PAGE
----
What about football?
Some readers may be wondering, where does football – which some consider the most dangerous sport – rank? Or hockey for that matter, with all its fighting and sharp ice skates?
The problem with using the commission’s aggregate data to compare the dangers of various sports and activities is that participation rates vary. One reason few people are injured horseback riding is that relatively few people ride horses compared with the much greater number who shoot hoops in their driveway or at the neighborhood playground.
This problem can be overcome by using the Bureau of Labor Statistics’ American Time Use Survey, which provides information on how much of each day people spend exercising in different activities. One notable datapoint: Only about 1 in 5 Americans got exercise of any kind on a typical day in 2015.
While the two databases don’t match perfectly, there is large overlap.
|No pain no gain|
|The government creates estimates of which sports and activities result in the most injuries. That can be misleading in terms of how risky a sport is because that would depend on how much time people spend doing it. Using exercise equipment as a baseline, the table shows the reported data as well as adjusted figures based on how much time Americans spend doing the activity.|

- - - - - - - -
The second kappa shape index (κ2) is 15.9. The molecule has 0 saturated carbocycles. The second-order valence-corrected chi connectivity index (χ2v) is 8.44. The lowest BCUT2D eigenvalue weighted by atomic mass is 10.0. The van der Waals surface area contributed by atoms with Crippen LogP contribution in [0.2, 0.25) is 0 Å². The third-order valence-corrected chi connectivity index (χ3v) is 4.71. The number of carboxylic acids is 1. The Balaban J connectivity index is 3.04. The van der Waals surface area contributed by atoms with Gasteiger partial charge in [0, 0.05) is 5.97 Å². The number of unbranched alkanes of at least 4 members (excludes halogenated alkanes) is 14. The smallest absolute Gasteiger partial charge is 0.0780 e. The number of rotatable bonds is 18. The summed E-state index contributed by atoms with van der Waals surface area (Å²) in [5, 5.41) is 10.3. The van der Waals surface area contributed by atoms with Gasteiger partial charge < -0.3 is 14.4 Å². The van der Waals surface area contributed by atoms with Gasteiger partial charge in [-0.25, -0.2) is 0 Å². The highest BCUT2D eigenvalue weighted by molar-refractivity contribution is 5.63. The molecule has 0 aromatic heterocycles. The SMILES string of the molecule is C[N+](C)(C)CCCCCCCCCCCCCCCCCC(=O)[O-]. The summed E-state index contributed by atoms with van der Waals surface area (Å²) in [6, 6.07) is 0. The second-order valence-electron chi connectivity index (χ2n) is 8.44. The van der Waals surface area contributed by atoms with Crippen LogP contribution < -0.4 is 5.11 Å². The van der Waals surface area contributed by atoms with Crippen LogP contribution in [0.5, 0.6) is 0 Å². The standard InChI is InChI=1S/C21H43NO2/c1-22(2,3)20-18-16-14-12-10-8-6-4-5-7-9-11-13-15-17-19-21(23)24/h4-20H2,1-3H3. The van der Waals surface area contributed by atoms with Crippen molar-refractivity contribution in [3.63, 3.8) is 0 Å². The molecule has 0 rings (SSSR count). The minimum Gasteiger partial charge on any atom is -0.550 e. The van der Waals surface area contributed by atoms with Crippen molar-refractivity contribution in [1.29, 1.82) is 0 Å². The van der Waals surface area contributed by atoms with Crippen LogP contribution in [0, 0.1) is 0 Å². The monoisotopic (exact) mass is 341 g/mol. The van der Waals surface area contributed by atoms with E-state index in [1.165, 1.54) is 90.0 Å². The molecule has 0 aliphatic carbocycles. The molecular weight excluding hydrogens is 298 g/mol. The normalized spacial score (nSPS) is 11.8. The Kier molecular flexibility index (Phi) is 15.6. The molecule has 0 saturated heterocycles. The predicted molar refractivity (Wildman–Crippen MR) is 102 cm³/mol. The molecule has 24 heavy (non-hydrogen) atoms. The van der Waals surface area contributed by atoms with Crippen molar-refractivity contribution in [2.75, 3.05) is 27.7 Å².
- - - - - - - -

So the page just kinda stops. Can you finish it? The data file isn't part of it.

|Activity||Estimated injuries||Share of time Americans spend doing it (percent)||Injuries adjusted for time use|
|1||Using exercise equipment||526,350||9.1||526,350|
|5||Swimming, surfing, water skiing||219,709||7.2||277,688|
|The table excludes a few categories of injury such as “playground equipment” and “amusement attractions” because they don’t have associated activities in the time use survey.|
Chart: The Conversation, CC-BY-ND Source: National Electronic Injury Surveillance System, American Time Use Survey, author calculations.
The most common types of exercise are walking and using exercise equipment and weights, which I consider going to the gym. Using the gym figures as a baseline, it is possible to compute a participation adjustment figure for each sport. For example, the data show 2.5 times more people go to the gym on a typical day than play basketball. This means basketball injury figures need to be increased by 2.5 times to make a fair comparison of being hurt in the gym versus being hurt on the court.
After making these adjustments, the most dangerous activity rankings change quite a bit, and going to the gym is no longer number one because it is so popular. Rather, football with a comparatively low 341,000 estimated injuries in 2017 becomes the most dangerous sport. Hockey comes second and – again unfortunately for me – cycling is still third.
The adjustment is not perfect because we should also adjust for the amount of time spent in the activity since the longer people spend doing something the more likely it is that an injury could result.
Nevertheless, the message is clear for those of you thinking about taking your bike out for a spin on a lovely summer day – or trudging across the country: Be careful.
Jay L. Zagorsky, Senior lecturer, Boston University. This article is republished from The Conversation under a Creative Commons license. Read the original article.